# PDF overlays

Today I needed to combine two PDFs into one. Not by concatenating the pages; that would be easy using any number of apps, of which Preview is probably the most obvious. No, I had two single-page PDFs, each of which was meant to be printed on Avery 5161 label stock.

One of the PDFs had printing for the first three row of labels and the other had printing for the fourth and fifth rows. I could, of course, have printed the first page and then taken the sheet and fed it back through the printer for the second page, but I didn’t want to do it that way because

1. Every time you pass label stock through a laser printer, it picks up a bit of toner on all the labels, making the remaining (unprinted upon) labels dingier.
2. Where’s the fun in taking the easy way out?

What I wanted was to create a third PDF with all five rows on a single page, an overlay of the second PDF onto the first. There are ways to do this in PDFpenPro and PDF Expert, but a command-line solution seemed more efficient in the long run.1

For me, the Swiss Army knife of PDF manipulation is the so-called server version of PDFtk, so I checked its man page to see if it had an overlay command. It has two:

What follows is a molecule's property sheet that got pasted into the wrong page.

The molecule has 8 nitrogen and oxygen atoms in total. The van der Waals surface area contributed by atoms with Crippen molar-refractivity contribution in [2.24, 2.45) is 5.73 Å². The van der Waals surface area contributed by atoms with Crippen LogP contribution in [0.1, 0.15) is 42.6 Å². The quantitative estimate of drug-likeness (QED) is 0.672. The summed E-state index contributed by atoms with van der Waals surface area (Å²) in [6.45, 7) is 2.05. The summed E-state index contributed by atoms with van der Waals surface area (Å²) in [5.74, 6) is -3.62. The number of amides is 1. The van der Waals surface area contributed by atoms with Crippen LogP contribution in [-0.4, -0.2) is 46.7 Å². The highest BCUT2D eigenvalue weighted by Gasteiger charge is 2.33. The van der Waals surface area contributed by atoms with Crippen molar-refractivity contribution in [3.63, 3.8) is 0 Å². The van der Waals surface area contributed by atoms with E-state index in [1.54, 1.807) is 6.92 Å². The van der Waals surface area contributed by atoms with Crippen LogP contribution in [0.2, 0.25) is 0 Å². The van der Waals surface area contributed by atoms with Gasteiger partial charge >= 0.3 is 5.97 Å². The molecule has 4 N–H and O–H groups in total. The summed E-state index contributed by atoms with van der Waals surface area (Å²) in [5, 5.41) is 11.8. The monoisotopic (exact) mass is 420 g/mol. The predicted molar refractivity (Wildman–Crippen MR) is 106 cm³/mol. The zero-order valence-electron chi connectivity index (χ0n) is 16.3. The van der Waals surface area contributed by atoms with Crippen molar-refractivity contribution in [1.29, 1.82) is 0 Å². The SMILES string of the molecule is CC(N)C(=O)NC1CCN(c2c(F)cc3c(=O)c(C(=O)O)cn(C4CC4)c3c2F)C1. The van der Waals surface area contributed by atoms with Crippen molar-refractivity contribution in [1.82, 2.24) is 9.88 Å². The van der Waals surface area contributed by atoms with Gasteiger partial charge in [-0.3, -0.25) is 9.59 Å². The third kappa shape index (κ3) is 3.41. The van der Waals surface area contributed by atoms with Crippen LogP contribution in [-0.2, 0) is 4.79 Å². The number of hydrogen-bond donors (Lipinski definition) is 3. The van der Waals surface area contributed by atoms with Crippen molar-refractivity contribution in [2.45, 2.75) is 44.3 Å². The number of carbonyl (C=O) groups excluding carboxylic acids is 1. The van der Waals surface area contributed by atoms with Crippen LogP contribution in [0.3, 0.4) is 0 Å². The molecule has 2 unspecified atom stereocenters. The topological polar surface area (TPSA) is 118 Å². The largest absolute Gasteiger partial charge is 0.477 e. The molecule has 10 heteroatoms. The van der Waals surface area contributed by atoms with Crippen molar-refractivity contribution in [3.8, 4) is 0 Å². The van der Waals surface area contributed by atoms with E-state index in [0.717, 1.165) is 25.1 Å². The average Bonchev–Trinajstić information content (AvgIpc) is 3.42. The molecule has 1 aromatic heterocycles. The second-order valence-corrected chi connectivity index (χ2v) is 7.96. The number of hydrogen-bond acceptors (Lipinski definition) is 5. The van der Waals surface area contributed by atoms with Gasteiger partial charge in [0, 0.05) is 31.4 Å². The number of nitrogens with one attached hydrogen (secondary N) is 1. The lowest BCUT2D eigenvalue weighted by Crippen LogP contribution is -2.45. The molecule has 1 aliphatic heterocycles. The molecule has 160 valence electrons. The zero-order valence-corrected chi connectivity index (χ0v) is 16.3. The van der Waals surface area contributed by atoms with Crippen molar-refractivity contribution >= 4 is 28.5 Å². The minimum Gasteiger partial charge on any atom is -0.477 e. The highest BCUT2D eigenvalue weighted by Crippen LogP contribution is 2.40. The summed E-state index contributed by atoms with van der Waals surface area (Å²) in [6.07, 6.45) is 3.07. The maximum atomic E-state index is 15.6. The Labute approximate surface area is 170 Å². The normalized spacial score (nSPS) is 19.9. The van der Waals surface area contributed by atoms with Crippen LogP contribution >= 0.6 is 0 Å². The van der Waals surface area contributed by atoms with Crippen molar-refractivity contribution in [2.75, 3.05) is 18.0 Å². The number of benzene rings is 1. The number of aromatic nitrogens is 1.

• background, which puts one PDF behind the other.
• stamp, which puts one PDF in front of the other.

You might think these are redundant operations, but because of scaling, rotation, and transparency differences, you might find that one of these commands can do what you want and the other can’t. For the PDFs I was working with, either would do.

The command that did what I wanted was

pdftk first.pdf stamp second.pdf output labels.pdf


I then printed labels.pdf and got all the labels in a single pass through the printer. To cut down on the amount of typing I’d need to do in the future, I made a simple script,2 called overlay:

#bash
#!/bin/bash

pdftk "$1" stamp "$2" output -


Now I can use this command with a syntax similar to cat:

overlay first.pdf second.pdf > labels.pdf


To make it really like cat, I’d have to generalize overlay to handle any number of inputs, not just two. I’ll leave that, as the math textbooks like to say, as an exercise for the reader.

1. And there is a long run. I’ve had this situation come up before where I either did the two-passes-through-the-printer thing or used a GUI app to make the combined PDF. It was time to create an automated solution.

2. Thanks to Vitor Galvão for reminding me to wrap the argument placeholders in double quotes. I always forget that.